Bridesmaids is what would happen if Bridezillas was about the maid of honor and not the bride. This brilliant and highly improvisational comedy from the collective (and slightly warped) imaginations of The Groundlings comedy veterans Annie Mumolo and Kristen Wiig (who also stars in the film), director Paul Feig (Nurse Jackie, Arrested Development), and producer Judd Apatow (Knocked Up, The 40-Year Old Virgin), is now available in a Blu-ray/DVD combo pack from Universal.
Thirty-something Annie (Wiig) has a problem. Actually several of them. Best friend Lillian (Maya Rudolph) is getting married, and she has asked Annie to be her maid of honor. Now, normally that wouldn’t be such a problem; it would be a huge honor an occasion for much glee. But for Annie, this isn’t exactly a “normal time.”
Her business (a trendy bakery) has gone down the tubes and her “friend with benefits” Ted (Mad Men’s John Hamm) is a jerk of the nth degree. Even Annie’s job at a jewelry store has tanked and she may have to move back home to live with her mother (the late Jill Clayburgh, who died last November). And that’s not even the worst of it.
Possessively (and almost maliciously, at least to Annie) hovering over Lillian is Helen (Rose Byrne, Get Him to the Greek, X-Men First Class) her new friend (and poseur BFF). She is rich (with a budget way above Annie’s meager means), overbearing, and seems to do everything in her power to embarrass and overshadow Annie in Lillian’s eyes.
Way over her head in oh so many ways, Annie tries her best to compete with the glamorous Helen, but it’s pretty hopeless. Even her car gets her into trouble with a local police officer (Chris O’Dowd, Pirate Radio)—at least for awhile. But Officer Nathan Rhodes may be a white knight in cop’s clothing and pave the road to Annie’s salvation.
It’s a really rocky road with many pitfalls (and a few pitstops) along the way, but for us, the rocks are rare minerals. From a truly nauseating shopping adventure to select bridal attire and a nightmarish flight to Las Vegas, to a glitzy, over-the-top bridal shower that finally puts the frosting on the cake for poor Annie, each situation becomes a goldmine for this talented group of comic actors.
I think everyone can relate to Annie’s plight in one way or another, and setting the down on her luck Annie against the bridesmaid from hell (and a few situations from hell) Helen, sets up some insane funny comedy situations.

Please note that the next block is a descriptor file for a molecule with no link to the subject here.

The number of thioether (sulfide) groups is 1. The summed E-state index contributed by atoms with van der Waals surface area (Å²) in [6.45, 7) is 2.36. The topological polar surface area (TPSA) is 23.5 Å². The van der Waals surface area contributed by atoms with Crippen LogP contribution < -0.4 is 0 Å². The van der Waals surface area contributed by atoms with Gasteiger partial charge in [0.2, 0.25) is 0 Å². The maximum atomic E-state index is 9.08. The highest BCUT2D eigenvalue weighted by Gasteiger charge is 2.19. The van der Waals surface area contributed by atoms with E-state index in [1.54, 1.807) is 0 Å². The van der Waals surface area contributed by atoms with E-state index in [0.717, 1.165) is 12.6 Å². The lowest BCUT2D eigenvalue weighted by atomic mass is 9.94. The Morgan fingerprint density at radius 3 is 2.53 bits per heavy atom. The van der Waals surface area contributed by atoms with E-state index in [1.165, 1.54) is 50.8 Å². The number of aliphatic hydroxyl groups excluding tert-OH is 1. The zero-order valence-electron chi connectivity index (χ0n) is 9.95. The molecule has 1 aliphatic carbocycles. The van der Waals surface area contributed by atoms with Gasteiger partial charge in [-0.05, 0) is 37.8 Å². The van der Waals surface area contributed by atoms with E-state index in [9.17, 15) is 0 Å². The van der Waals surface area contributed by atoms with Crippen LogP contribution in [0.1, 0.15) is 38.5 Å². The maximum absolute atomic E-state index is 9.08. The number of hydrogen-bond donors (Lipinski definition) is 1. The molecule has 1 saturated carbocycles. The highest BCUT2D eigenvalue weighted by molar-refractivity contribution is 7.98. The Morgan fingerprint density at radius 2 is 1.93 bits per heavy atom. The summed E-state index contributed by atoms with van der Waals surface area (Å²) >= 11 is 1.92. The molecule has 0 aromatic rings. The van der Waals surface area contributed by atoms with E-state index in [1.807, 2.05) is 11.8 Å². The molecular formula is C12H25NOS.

I really enjoyed Bridesmaids, as did my husband (which I suppose gives some credence to the hype that the movie is really a guy-movie in chick-flick’s clothing). The performances are all first rate, with Melissa McCarthy (Emmy-winning star of Mike and Molly) a stand out as the (shall we say) very peculiar sister of the groom.
The two-disc Blu-ray Combo Pack includes a Blu-ray disc, a standard DVD—and a digital copy of the movie that can be downloaded to your device of choice. Presented in 1080p with a 2.40:1 aspect ratio, the Blu-ray picture is incredibly sharp—a near cinematic rendering. The picture is richly detailed and the skyline shots of Chicago and Milwaukee (where the action takes place) give a great, three-dimensional sense of depth. The colors are all vivid, and the blacks and whites of the bridal attire come perfectly.
The lossless DTS HD audio is clear, and although most of it (as would be expected in a dialogue heavy film) comes through the center channel, the surround kicks beautifully when the film moves to large group scenes whether outdoors or inside. There is tremendous audio depth in these scenes; they are rich with sounds (and even amusing sound effects).
The extras provided with the Blu-ray are extensive and a real treat. The set includes an unrated version of the movie as well as the theatrical release, in addition to nearly three hours of bonus features. Of course there is the obligatory commentary track, but this one is with a group of incredibly funny ladies (and the director Paul Feig), so it’s well worth the listen. And since this movie relied so heavily on improvisation, the gag reel, deleted scenes and alternate takes are all must-see.
“Made of Honor: Behind the Scenes of Bridesmaids” takes viewers through the making of the movie, with comments from the cast, director and producer Apatow. A couple of the scenes are explored further in compilations of bits from the plane ride to Las Vegas, and the out-for-blood tennis game between Helen and Annie (and their respective partners). An additional montage recalls the best and worst of Annie and Helen’s “frenemies” relationship.
I’d never seen Bridesmaids when it was in theatrical release, so I had to find out if all the buzz about the movie was right. It was. This is a funny, screwball comedy with a more than a touch of romance, and some excellent performances. I highly recommend it.